Katie and her mother, Beth Fritter


Have you ever heard the saying, “You don’t know what you’re missing?" My mom just recently received her first set of hearing aids a few years ago. She recalled after getting her hearing aids fitted and taking them home that one morning she woke up and looked out the window she said she SAW that it was raining outside. She then put her hearing aids in and she could HEAR that it was raining. Without her hearing aids, she would have missed that everyone else could hear that was raining without looking out the window. Can you imagine what else she could be missing out on just simply because she wasn’t aware without her hearing aids? Think about our students in the classroom. When we simply ask if they heard us and they say, “yes.” They may not know that they, in fact, did miss something because we really “don’t know what we are missing.” It is best to instead ask, “What did you hear?” or “What will you do next?” to see if our students missed something and need something restated or clarified.


Can you imagine the impact on my mother’s life if she would have gone to a program with other students experiencing the same thing as her or even just got to meet one other student like her? The picture below is from a new popular book, El Deafo by CeCe Bell. The book is a personal account of what her childhood was like with her hearing loss. The picture below is a representation of what a class looked like for the author, CeCe. You may also notice what the hearing devices looked like back in the day! What a difference compared to today, huh?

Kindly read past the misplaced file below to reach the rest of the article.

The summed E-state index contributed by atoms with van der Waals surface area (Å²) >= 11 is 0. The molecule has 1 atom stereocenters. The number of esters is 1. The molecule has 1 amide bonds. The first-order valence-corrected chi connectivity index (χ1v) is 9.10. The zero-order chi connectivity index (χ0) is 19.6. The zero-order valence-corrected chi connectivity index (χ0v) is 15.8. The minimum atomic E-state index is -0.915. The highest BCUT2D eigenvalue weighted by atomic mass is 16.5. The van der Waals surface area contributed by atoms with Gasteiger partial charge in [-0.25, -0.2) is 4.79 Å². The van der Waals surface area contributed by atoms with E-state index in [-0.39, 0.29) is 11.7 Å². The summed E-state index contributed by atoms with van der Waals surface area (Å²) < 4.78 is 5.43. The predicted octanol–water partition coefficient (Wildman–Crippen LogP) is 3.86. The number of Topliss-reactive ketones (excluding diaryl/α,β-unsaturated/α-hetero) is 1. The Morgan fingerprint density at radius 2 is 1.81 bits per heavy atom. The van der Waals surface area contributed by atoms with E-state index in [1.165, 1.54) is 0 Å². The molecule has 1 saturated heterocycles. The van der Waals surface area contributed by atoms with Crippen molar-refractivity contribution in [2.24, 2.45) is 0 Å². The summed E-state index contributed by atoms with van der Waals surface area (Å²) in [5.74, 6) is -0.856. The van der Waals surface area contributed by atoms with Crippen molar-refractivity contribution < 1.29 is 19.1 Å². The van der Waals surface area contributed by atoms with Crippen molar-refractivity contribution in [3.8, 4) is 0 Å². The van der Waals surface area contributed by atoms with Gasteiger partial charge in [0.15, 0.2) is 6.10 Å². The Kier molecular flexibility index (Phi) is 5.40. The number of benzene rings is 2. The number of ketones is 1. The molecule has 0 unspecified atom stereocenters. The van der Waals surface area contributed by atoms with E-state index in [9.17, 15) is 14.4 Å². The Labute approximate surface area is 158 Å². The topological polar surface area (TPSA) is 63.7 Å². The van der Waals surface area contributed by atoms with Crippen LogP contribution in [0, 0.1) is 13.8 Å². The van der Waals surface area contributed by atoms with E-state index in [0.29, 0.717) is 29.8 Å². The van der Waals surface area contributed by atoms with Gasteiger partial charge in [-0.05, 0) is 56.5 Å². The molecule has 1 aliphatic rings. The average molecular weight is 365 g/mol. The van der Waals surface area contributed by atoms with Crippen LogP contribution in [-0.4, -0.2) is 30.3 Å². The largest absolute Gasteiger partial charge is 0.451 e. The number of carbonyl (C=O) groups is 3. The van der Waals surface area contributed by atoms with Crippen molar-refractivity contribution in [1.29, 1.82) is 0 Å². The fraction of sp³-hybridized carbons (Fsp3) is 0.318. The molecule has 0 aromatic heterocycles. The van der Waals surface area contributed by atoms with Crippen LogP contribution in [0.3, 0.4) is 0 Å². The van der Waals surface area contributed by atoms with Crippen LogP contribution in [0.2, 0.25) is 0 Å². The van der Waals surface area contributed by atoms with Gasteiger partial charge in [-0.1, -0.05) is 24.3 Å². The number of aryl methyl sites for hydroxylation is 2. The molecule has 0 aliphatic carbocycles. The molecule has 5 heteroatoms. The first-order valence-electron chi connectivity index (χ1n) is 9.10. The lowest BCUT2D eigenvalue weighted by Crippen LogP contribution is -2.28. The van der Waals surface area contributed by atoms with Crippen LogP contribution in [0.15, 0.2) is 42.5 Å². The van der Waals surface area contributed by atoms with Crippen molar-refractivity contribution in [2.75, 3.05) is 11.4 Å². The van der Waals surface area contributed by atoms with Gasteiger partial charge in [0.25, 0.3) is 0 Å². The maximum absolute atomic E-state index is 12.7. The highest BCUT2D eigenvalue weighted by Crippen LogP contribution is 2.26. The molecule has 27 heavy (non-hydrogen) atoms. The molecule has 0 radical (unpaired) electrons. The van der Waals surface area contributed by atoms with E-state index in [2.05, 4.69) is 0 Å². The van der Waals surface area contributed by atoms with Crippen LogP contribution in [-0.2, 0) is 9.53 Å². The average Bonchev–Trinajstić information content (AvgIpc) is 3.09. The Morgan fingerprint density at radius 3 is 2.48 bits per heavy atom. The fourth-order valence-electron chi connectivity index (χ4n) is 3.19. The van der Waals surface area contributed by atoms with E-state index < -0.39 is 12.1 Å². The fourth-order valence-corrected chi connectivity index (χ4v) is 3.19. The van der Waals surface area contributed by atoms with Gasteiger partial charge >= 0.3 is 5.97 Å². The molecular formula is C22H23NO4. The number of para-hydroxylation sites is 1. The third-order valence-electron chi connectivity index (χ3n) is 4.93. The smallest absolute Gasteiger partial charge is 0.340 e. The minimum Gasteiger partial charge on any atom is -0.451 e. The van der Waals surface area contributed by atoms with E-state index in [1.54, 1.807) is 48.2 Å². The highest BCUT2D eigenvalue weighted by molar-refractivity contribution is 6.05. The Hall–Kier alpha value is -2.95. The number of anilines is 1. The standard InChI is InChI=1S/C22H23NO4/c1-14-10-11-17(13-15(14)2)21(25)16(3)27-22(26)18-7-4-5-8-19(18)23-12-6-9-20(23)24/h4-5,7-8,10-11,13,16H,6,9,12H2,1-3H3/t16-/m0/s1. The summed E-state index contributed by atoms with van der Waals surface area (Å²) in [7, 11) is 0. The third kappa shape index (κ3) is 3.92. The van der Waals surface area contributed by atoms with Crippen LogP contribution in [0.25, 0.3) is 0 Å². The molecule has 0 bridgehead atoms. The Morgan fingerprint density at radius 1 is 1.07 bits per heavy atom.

picture of six classmates with hearing aids sitting in a circle on the floor. text on picture:                                                                                                     
It should also be noted that it is best practice to be around typically developing peers in a language-rich environment for the best possible outcomes in language development regardless of the mode of communication.

pictures of classmates taped to the wall with names written by them. text on picture,                                                                                               

Give our students who are deaf/hard of hearing/deafblind/hearing impaired a sense of belonging with providing times to interact and engage with peers just like them.

What can we do as parents and educators if our student is the only student with hearing loss in the area?  

Here are a few ideas:
Camps in Indiana for students who are deaf/hard of hearing:
Other ways to connect:
  • Zoom DHH Buddies program connecting students with hearing loss across the state through technology
  • Indiana Hands & Voices Parent Guides Events around the state
  • DHH Students Facebook group
  • Introduce books with Characters/Authors who are D/deaf/hard of hearing/deafblind/hearing impaired - Check out my list and add your favorites!